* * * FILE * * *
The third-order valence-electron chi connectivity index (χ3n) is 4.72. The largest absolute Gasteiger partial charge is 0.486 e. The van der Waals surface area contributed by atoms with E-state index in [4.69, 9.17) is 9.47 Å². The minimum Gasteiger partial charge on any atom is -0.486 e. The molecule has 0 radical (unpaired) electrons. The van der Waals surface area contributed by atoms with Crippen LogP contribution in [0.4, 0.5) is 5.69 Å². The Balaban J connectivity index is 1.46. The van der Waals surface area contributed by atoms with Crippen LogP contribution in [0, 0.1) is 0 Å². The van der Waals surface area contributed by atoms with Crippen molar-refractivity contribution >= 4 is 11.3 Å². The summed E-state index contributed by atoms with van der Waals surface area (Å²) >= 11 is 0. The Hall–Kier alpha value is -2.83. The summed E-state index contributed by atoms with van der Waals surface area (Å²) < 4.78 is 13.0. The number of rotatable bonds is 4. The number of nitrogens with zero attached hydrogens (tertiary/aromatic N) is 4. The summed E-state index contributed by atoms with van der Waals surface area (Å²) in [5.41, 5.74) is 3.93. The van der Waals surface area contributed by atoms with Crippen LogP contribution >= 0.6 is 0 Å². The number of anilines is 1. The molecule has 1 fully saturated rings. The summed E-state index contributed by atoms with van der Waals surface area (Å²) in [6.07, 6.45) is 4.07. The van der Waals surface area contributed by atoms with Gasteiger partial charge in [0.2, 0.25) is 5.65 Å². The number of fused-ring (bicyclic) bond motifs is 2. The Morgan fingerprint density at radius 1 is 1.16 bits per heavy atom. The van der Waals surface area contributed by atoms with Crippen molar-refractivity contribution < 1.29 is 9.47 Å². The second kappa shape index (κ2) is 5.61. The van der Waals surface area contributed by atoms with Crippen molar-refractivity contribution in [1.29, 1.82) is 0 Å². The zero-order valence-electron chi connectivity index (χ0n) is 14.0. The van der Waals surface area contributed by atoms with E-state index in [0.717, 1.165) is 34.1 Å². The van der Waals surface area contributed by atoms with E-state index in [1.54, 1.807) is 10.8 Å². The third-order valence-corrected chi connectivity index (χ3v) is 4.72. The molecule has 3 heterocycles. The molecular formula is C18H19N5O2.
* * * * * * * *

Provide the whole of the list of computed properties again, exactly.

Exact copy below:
The third-order valence-electron chi connectivity index (χ3n) is 4.72. The largest absolute Gasteiger partial charge is 0.486 e. The van der Waals surface area contributed by atoms with E-state index in [4.69, 9.17) is 9.47 Å². The minimum Gasteiger partial charge on any atom is -0.486 e. The molecule has 0 radical (unpaired) electrons. The van der Waals surface area contributed by atoms with Crippen LogP contribution in [0.4, 0.5) is 5.69 Å². The Balaban J connectivity index is 1.46. The van der Waals surface area contributed by atoms with Crippen LogP contribution in [0, 0.1) is 0 Å². The van der Waals surface area contributed by atoms with Crippen molar-refractivity contribution >= 4 is 11.3 Å². The summed E-state index contributed by atoms with van der Waals surface area (Å²) >= 11 is 0. The Hall–Kier alpha value is -2.83. The summed E-state index contributed by atoms with van der Waals surface area (Å²) < 4.78 is 13.0. The number of rotatable bonds is 4. The number of nitrogens with zero attached hydrogens (tertiary/aromatic N) is 4. The summed E-state index contributed by atoms with van der Waals surface area (Å²) in [5.41, 5.74) is 3.93. The van der Waals surface area contributed by atoms with Crippen LogP contribution >= 0.6 is 0 Å². The number of anilines is 1. The molecule has 1 fully saturated rings. The summed E-state index contributed by atoms with van der Waals surface area (Å²) in [6.07, 6.45) is 4.07. The van der Waals surface area contributed by atoms with Gasteiger partial charge in [0.2, 0.25) is 5.65 Å². The number of fused-ring (bicyclic) bond motifs is 2. The Morgan fingerprint density at radius 1 is 1.16 bits per heavy atom. The van der Waals surface area contributed by atoms with Crippen molar-refractivity contribution < 1.29 is 9.47 Å². The second kappa shape index (κ2) is 5.61. The van der Waals surface area contributed by atoms with Crippen molar-refractivity contribution in [1.29, 1.82) is 0 Å². The zero-order valence-electron chi connectivity index (χ0n) is 14.0. The van der Waals surface area contributed by atoms with E-state index in [0.717, 1.165) is 34.1 Å². The van der Waals surface area contributed by atoms with E-state index in [1.54, 1.807) is 10.8 Å². The third-order valence-corrected chi connectivity index (χ3v) is 4.72. The molecule has 3 heterocycles. The molecular formula is C18H19N5O2.